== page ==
Macromolecules in suitable solvents form solutions in which the size of the macromolecules may be in the colloidal range. Such systems are called macromolecular colloids.

There are some substances which at low concentrations behave as normal strong electrolytes, but at higher concentrations exhibit colloidal behaviour due to the formation of aggregates. The aggregated particles thus formed are called micelles. These are also known as associated colloids.

Example: a gold sol may contain particles of various sizes having many atoms. 

Examples: Starch, cellulose, polystyrene, synthetic rubber, etc.

Example: Soap Sol. 


Question 7- The phenomenon of adsorption finds a number of applications. List a few important applications. 

Answer: (i) Production of high vacuum: The remaining traces of air can be adsorbed by charcoal from a vessel evacuated by a vacuum pump to give a very high vacuum.

(ii) Gas masks: The Gas mask is a device which consists of activated charcoal or mixture of adsorbents and is usually used for breathing in coal mines to adsorb poisonous gases. 

(iii) Control of humidity: Silica and aluminium gels are used as adsorbents for removing moisture and controlling humidity.

(iv) Removal of colouring matter from solutions: Animal charcoal removes colours of solutions by adsorbing coloured impurities. 

(v) Heterogeneous catalysis: Adsorption of reactants on the solid surface of the catalysts increases the rate of reaction. There are many gaseous reactions of industrial importance involving solid catalysts. Manufacture of ammonia using iron as a catalyst, manufacture of H2SO4 by contact process and use of finely divided nickel in the hydrogenation of oils are excellent examples of heterogeneous catalysis.

(vi) Separation of inert gases: Due to the difference in the degree of adsorption of gases by charcoal, a mixture of noble gases can be separated by adsorption on coconut charcoal at different temperatures. 

(vii) In curing diseases: A number of drugs are used to kill germs by getting adsorbed on them. 

(viii) Froth floatation process: A low-grade sulphide ore is concentrated by separating it from silica and other earthy matter by this method using pine oil and frothing agent.

(ix) Adsorption indicators: Surfaces of certain precipitates such as silver halides have the property of adsorbing some dyes like eosin, fluorescein, etc. and thereby producing a characteristic colour at the endpoint. 

(x) Chromatographic analysis: Chromatographic analysis based on the phenomenon of adsorption finds a number of applications in analytical and industrial fields.

Question 8- Write observations for the following:

(i) when an electric current is passed through a sol

(ii) when a beam of light is passed through a sol

(iii) when an electrolyte (NaCl) is added to ferric hydroxide sol. 

Answer:

(i)  When an electric current is passed through a sol., electrophoresis occurs as +vly charged particles move towards the cathode and -vly charged particles move towards the anode. 

(ii) When a beam of strong light is passed through a colloidal solution, the Tyndall effect occurs. 

(iii) When an electrolyte (NaCl) is added to the ferric oxide sol., then coagulation will take place. 

Question 9- State the difference between Physisorption and Chemisorption. 

Answer: 

S.No.

Physisorption

Chemisorption

1.

If the accumulation of gas on the surface of a solid occurs on account of weak van der Waals’ forces, the adsorption is termed as physical adsorption or physisorption. 

If the gas molecules or atoms are held to the solid surface by chemical bonds, the adsorption is termed chemical adsorption or chemisorption. 

2.

Not specific in nature.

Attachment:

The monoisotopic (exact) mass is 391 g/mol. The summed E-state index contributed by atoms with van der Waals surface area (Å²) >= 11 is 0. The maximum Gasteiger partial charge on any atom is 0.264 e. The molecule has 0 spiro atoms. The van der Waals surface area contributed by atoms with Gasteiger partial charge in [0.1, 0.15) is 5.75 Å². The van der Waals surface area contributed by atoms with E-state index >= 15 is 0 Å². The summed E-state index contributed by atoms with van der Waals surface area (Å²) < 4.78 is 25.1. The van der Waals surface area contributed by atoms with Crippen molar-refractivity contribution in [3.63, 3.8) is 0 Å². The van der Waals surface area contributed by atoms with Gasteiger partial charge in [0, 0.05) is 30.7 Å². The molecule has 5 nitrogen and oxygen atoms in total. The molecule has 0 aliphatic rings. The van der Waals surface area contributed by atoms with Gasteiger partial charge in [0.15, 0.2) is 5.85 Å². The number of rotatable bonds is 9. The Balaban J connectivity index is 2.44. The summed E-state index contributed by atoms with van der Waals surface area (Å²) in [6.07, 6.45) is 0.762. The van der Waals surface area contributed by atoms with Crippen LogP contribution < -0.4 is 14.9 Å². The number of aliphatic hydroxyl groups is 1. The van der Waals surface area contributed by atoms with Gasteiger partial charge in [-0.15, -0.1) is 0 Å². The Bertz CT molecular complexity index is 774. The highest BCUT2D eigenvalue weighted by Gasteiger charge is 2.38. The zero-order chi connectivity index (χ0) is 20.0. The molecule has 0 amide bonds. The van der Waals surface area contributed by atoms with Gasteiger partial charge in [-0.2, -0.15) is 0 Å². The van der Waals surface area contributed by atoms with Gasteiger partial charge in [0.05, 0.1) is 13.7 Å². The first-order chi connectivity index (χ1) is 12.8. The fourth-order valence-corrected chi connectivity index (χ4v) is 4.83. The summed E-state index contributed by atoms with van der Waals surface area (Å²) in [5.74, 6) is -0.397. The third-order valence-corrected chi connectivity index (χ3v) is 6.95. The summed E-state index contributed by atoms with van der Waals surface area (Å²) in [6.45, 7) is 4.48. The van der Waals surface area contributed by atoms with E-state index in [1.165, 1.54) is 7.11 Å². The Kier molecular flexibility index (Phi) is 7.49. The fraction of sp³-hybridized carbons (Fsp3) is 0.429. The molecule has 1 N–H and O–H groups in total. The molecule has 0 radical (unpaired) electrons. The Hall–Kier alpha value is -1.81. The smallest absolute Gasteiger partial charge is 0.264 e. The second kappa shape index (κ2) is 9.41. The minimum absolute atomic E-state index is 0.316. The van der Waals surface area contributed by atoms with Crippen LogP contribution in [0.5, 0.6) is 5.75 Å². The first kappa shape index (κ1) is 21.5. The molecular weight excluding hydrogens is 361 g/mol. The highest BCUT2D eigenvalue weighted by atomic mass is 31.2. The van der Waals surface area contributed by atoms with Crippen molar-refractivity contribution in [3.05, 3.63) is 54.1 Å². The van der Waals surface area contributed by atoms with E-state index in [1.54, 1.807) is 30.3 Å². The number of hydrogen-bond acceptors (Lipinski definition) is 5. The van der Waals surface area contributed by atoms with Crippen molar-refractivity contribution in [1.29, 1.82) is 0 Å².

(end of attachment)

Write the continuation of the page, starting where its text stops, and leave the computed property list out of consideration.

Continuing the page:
Highly specific in nature.

3.

Reversible in nature.

Irreversible.

4.

It depends on the nature of the gas. More easily liquefiable gases are adsorbed readily.

It also depends on the nature of the gas. Gases which can react with the adsorbent show chemisorption.

5.

Enthalpy of adsorption is low (20-40 kJ mol–1).

Enthalpy of adsorption is high (80-240 kJ mol–1). 

6.

Low temperature is favourable for adsorption. It decreases with the increase in temperature. 

High temperature is favourable for adsorption. It increases with the increase in temperature.

7.

No appreciable activation energy is needed.

High activation energy is sometimes needed.

8. 

It depends on the surface area. It increases with an increase in surface area

It also depends on the surface area. It too increases with an increase in surface area.

9.

It results in multimolecular layers on the adsorbent surface under high pressure. 

It results in the unimolecular layer.

Question 10- Account for the following: 

1- Deltas are formed when seawater and river water meet. 

2- Leather gets hardened after tanning.

3- The necessity to remove CO when ammonia is prepared through Haber’s process.

4- Write the dispersion medium of milk along with its dispersed phase. 

Answer: 1- Deltas are formed when seawater and river water meet as the electrolytes which are present in seawater coagulate the colloidal solution of clay. In addition to this, river water is a negatively charged colloidal solution whereas seawater contains a number of electrolytes.

2-  Leather gets hardened after tanning due to the mutual coagulation. The +vly charged leather coagulates with the -vly charged particles of tanning. 

3- It is necessary to remove CO when ammonia is prepared by Haber’s process as CO acts as a poison for the catalyst. 

4- Dispersion medium: water

     Dispersed phase: liquid fat

Question 11- Define: 

  1. Lyophobic colloids or Irreversible sols
  2. Homogeneous catalysis
  3. Heterogeneous catalysis 
  4. Associated colloids (Micelles)
  5.  Aerosol

Answer: 1- Lyophobic colloids: Lyophobic means liquid-hating. Substances like metals, their sulphides, etc., when simply mixed with the dispersion medium do not form the colloidal sol. Their colloidal sols can be prepared only by special methods. These sols are readily precipitated (or coagulated) on the addition of small amounts of electrolytes, by heating or by shaking and hence, are not stable. Further, once precipitated, they do not give back the colloidal sol by the simple addition of the dispersion medium. Hence, these sols are also called irreversible sols.